“A donkey for sale!” they screamed as we drove into our new hometown. Still a little unsure about where we were going to land, I felt a rush of anticipation as I pondered the idea of finally living at least near the country. I had grown up in the country, on a dairy farm. Acres and acres of rolling hills, tall cornfields and freshly-mown hay surrounded me for better than 20 years. Even the winter, with several (sometimes nine) feet of snow banks and icy roads couldn’t divert my attention away from the promise of springtime with its trickling brooks and trees that swayed with any warm, soft breeze that passed through. Country living nestled into my heart at some point and promptly went into hiding as I entered adulthood, got married and started my family.
My husband had been raised in a large city with all that comes with that lifestyle. I surmised noise pollution, over-crowded, congested streets and crime-ridden neighborhoods were the reasons for my abhorrence of city-life. It was all I knew of urban existence. My only reference point concerning “The Big City” came in the form of made-for-TV movies and soap operas. I suppose you could label me as an anti-municipalitarian if you like. (No, it’s not a real word, but you know what it means, don’t you?) Our marriage was a cultural blending in the truest sense of the word. In the early years, we joked about the country mouse and the city mouse and how we so closely resembled them. Occasionally my husband would switch to a country music station on the radio in the car and jokingly exclaim, “We’s country now!”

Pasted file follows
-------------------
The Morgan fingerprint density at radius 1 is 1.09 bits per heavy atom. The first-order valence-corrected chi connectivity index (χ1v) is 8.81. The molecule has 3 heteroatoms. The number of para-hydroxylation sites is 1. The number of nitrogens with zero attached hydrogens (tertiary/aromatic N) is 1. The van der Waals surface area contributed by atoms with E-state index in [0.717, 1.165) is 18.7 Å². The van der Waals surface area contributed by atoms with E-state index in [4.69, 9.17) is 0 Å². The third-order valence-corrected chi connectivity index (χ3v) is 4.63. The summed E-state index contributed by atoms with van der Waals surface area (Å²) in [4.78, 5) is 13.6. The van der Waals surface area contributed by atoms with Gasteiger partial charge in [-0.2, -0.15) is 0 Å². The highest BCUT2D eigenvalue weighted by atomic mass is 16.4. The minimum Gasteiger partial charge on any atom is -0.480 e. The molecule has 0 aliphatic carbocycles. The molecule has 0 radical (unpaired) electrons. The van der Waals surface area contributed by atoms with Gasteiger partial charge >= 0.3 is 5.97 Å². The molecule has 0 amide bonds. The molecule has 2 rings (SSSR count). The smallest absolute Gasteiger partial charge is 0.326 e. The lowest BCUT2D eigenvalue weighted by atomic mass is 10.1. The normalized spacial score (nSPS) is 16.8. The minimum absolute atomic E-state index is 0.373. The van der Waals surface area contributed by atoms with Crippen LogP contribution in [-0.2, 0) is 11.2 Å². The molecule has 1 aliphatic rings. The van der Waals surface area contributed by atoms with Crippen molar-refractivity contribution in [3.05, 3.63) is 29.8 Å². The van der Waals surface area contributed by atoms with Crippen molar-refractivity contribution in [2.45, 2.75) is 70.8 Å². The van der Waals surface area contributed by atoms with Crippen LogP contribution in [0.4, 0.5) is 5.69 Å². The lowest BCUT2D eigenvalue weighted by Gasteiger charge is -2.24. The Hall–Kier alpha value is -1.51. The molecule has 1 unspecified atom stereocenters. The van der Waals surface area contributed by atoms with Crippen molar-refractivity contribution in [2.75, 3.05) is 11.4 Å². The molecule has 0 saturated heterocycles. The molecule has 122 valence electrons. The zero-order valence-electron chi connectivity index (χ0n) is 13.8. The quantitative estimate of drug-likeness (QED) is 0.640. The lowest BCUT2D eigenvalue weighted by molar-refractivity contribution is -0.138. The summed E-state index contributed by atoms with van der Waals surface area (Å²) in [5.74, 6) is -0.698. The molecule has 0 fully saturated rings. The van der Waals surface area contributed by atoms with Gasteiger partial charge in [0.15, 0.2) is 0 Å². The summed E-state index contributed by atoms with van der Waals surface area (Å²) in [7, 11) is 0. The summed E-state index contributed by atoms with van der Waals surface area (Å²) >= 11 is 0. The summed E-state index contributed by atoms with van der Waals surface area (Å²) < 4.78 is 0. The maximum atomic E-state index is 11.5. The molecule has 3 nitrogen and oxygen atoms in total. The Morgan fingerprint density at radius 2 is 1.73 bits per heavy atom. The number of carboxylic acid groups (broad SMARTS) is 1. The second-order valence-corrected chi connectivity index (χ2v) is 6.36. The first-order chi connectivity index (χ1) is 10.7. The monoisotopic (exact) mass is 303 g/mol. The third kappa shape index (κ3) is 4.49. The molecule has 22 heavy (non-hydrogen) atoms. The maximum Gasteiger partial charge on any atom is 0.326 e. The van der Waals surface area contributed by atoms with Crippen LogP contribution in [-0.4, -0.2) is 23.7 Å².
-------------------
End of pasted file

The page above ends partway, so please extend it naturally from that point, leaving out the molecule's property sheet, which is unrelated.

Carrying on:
Snapping back to present day, I realize we have pulled off the road to observe wildlife in a field nearby. A sand hill crane lands like a helicopter, extending his legs like landing gear and softly, gently padding his feet to the ground. This is a different kind of country. We didn’t have these amazing birds in Upstate New York, at least not thousands of them like we find here. I find it hard to contain my excitement as I wonder if this could be the place. Will we live here?
The suburbs became our compromise as we settled into married life. I had less “space”, but soon figured out that my little corner of the earth could be cultivated and transformed into a closer resemblance of “home”. Even the dense, clay soil was no match for my intense desire to put down roots, “dig my heels in” if you will. Giving up my secretarial profession to be a stay-at-home mom was a concept I eagerly embraced; I had looked forward to this all my life. I’ve experienced an unexpected added bonus; I get to teach my own children as well. The command to …be content, no matter your circumstances… is an easy pill to swallow when life seems to be served up on a silver platter. What happens when all the food slides off the plate? Do you fly into a rage and blame everybody in sight? Or worse yet, do you blame God?